How To Secure Hospitals In An Increasingly Inhospitable World

By Paul Keely, general manager, Born in the Cloud business unit at Open Systems.

Paul Keely

Cyberattacks are never easy. But when ransomware actors recently hit several U.S. hospitals with attacks, it was especially problematic. Anything that wipes out a hospital’s compute environment is bad because hospitals are now 100% digital. Add to that the fact that the U.S. is recording around 100,000 COVID-19 cases a day, and you’ve got a real challenge on your hands.

This Was a Large and Sophisticated Attack

There are two general types of cyberattacks. Spray-and-pray attacks don’t have a particular target. Attackers simply go into an environment and hope the worm or malware spreads. WannaCry, which crippled the U.K. National Health Service in 2017, is a spray-and-pray attack.

The recent attack on the U.S. hospitals is known as an advanced persistent threat. This kind of attack is far more sophisticated, and focused on a specific area – in this case, the American healthcare system. We haven’t heard of a similar attack in Europe.

This attack doesn’t appear to have been staged for fun by a group of guys in a college dorm room. It’s a big attack. The FBI is telling American healthcare systems to block 150 IP addresses.

The Threat Ravaged Some and Left Others Unscathed

Some of the targeted healthcare organizations were severely affected by this recent attack. The malware landed on computers and moved very rapidly to encrypt hard drives, making the IT resources of these organizations essentially useless.

At least one impacted organization may have to build and migrate everybody slowly but surely to a new Active Directory environment. That’s a doomsday scenario. Active Directory acts as the very core of an organization’s identity. Without Active Directory, an organization can’t say for sure whether its IT environment – and, thus, its organization as a whole – is safe.

One of these organizations had all of its on-premises data centers breached, but everything that was in the cloud was untouched. Meanwhile, a separate medical facility that was targeted – but is using our cloud-based managed threat management and machine learning algorithms – was completely unscathed.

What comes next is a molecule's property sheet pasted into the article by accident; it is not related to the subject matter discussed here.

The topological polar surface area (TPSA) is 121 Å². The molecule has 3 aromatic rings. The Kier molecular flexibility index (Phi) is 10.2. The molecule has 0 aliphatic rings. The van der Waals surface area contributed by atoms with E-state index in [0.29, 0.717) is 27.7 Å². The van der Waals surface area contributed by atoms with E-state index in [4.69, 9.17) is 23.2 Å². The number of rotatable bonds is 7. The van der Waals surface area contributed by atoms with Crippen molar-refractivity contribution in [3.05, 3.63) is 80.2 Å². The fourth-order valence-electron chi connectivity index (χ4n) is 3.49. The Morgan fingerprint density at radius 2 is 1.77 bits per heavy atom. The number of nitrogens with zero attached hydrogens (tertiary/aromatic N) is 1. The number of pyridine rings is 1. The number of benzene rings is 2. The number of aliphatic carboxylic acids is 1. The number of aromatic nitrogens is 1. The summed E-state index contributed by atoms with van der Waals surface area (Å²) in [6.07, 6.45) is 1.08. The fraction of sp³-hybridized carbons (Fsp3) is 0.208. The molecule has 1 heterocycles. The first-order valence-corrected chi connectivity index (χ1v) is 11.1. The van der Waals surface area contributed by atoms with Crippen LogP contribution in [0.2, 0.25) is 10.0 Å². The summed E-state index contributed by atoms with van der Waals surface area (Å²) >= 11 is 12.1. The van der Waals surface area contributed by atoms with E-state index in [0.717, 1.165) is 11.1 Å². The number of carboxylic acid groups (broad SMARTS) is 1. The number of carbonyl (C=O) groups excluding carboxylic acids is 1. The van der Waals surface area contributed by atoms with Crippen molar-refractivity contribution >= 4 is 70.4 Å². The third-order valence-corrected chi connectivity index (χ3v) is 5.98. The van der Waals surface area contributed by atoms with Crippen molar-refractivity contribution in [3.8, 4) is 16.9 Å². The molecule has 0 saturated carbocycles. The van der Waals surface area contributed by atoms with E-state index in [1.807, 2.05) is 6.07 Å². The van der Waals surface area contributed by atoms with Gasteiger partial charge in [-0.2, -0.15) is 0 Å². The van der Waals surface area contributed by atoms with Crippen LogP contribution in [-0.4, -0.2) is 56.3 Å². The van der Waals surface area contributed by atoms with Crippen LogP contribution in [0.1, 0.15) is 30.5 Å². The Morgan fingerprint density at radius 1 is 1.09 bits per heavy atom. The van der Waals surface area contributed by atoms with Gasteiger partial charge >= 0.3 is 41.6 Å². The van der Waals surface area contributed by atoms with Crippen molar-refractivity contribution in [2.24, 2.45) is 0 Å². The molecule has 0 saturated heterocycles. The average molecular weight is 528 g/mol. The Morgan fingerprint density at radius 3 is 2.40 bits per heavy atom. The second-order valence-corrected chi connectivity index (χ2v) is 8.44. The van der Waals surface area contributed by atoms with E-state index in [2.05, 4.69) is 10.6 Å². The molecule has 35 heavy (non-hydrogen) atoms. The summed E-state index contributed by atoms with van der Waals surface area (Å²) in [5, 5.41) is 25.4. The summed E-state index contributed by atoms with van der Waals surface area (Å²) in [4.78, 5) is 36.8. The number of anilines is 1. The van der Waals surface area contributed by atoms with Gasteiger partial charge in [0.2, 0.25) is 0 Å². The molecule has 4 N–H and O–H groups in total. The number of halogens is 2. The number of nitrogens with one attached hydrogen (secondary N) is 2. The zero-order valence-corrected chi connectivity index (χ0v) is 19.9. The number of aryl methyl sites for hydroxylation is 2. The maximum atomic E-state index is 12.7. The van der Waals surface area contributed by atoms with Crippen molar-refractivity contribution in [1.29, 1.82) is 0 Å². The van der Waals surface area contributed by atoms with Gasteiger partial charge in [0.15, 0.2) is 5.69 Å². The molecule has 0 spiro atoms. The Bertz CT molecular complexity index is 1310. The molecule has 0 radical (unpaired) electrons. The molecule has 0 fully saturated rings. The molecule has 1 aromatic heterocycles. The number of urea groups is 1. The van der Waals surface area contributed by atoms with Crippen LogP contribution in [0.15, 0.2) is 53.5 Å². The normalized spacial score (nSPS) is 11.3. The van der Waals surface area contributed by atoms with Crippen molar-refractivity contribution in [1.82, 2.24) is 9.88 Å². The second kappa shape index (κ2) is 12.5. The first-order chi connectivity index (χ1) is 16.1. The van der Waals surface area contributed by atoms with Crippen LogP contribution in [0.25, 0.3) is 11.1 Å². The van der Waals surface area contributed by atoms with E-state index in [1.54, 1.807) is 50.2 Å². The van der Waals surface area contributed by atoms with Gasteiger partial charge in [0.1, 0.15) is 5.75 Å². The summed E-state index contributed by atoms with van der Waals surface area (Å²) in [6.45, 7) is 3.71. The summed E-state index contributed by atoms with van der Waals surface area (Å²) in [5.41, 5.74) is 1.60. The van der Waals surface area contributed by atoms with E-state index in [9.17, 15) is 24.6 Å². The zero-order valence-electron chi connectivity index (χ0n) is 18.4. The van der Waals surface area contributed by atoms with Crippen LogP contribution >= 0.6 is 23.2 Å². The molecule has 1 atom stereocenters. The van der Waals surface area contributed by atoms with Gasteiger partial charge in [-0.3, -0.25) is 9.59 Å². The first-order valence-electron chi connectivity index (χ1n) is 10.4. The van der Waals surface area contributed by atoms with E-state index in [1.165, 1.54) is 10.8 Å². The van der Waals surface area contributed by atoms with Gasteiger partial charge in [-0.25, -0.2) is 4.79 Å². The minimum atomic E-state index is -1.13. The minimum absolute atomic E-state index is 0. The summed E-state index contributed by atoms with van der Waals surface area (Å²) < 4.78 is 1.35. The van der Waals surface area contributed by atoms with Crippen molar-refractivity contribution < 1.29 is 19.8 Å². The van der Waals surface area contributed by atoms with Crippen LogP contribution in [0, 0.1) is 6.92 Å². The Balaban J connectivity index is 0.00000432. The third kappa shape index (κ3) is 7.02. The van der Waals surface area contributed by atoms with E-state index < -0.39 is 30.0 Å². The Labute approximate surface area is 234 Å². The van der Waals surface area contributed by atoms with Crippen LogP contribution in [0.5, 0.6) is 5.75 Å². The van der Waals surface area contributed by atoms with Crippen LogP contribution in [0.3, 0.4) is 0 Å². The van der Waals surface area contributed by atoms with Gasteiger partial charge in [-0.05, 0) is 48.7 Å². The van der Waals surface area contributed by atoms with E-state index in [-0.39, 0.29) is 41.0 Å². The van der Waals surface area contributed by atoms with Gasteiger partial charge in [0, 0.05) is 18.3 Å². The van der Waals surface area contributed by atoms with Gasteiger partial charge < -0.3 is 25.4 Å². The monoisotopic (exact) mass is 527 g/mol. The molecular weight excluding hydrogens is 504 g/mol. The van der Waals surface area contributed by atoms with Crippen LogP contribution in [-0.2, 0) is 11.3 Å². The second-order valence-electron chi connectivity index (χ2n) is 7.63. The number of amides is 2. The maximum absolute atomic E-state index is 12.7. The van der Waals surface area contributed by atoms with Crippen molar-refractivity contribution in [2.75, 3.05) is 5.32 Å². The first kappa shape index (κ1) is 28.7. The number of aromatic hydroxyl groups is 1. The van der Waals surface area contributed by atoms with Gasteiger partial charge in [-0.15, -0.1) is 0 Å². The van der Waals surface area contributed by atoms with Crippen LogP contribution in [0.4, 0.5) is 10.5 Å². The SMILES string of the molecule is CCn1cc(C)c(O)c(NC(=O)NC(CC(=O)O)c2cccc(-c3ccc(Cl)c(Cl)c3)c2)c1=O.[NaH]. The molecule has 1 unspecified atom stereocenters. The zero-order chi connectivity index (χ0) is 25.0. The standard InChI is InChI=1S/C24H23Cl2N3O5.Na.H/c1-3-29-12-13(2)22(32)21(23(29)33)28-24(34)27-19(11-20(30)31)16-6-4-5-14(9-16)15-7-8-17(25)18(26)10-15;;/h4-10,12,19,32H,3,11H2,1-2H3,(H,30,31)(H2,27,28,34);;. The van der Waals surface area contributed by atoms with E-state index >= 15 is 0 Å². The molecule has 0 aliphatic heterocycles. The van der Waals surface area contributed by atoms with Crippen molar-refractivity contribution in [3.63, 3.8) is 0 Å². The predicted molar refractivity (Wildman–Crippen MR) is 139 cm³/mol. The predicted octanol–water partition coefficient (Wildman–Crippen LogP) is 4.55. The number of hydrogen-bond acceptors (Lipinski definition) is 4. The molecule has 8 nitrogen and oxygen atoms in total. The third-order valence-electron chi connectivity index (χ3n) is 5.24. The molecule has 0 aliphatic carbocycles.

This is living proof that healthcare providers have one of two experiences with cybersecurity. They either spend some time and money to make their organization secure now. Or they get breached, lose a ton of money and then spend some more to make their organizations secure.

Device Certification Lag Time Creates Significant Risk

One fundamental cybersecurity challenge is the certification of devices in connected healthcare environments. It’s not uncommon for device certification to involve a 10-year process. If a company builds a CT scan, MRI or ultrasound machine, the device that’s managing that machine has to go through a decade-long certification process. So, by the time the device gets to market, it has reached its end of life – the supplier no longer supports or secures the device.

A healthcare organization might invest $250,000 to $1 million in a machine that’s going to run for the next 15 years in a hospital. But often the IT that’s managing that device is so old that it makes it impossible to update or reconfigure it. This end-of-life challenge has serious ramifications.

Operational technology (OT) can address this significant problem. Microsoft has a tool called CyberX that can passively monitor OT devices throughout an environment. Cybersecurity experts in security operations centers (SOCs) can use this tool to spot vulnerabilities. If they identify threats, they can restrict how, and whether, communications go to these devices.

Threat Actors Actually Like Going to the Hospital

Hospitals and patient records are unlike any other data sources in the world. Healthcare organizations know everything about us and our families – date of birth, blood type, billing details. They have our social security numbers, and they know the companies that we work for and where we live. That includes everything that bad actors need to steal our identities.

The healthcare industry knows that it has to modernize and embrace the internet of things (IoT). Much of the infrastructure in hospitals is already connected. This includes doors, elevators, lights and thermostats. And connected monitoring systems enable healthcare professionals to monitor patients and log data even when they’re not in the patients’ rooms.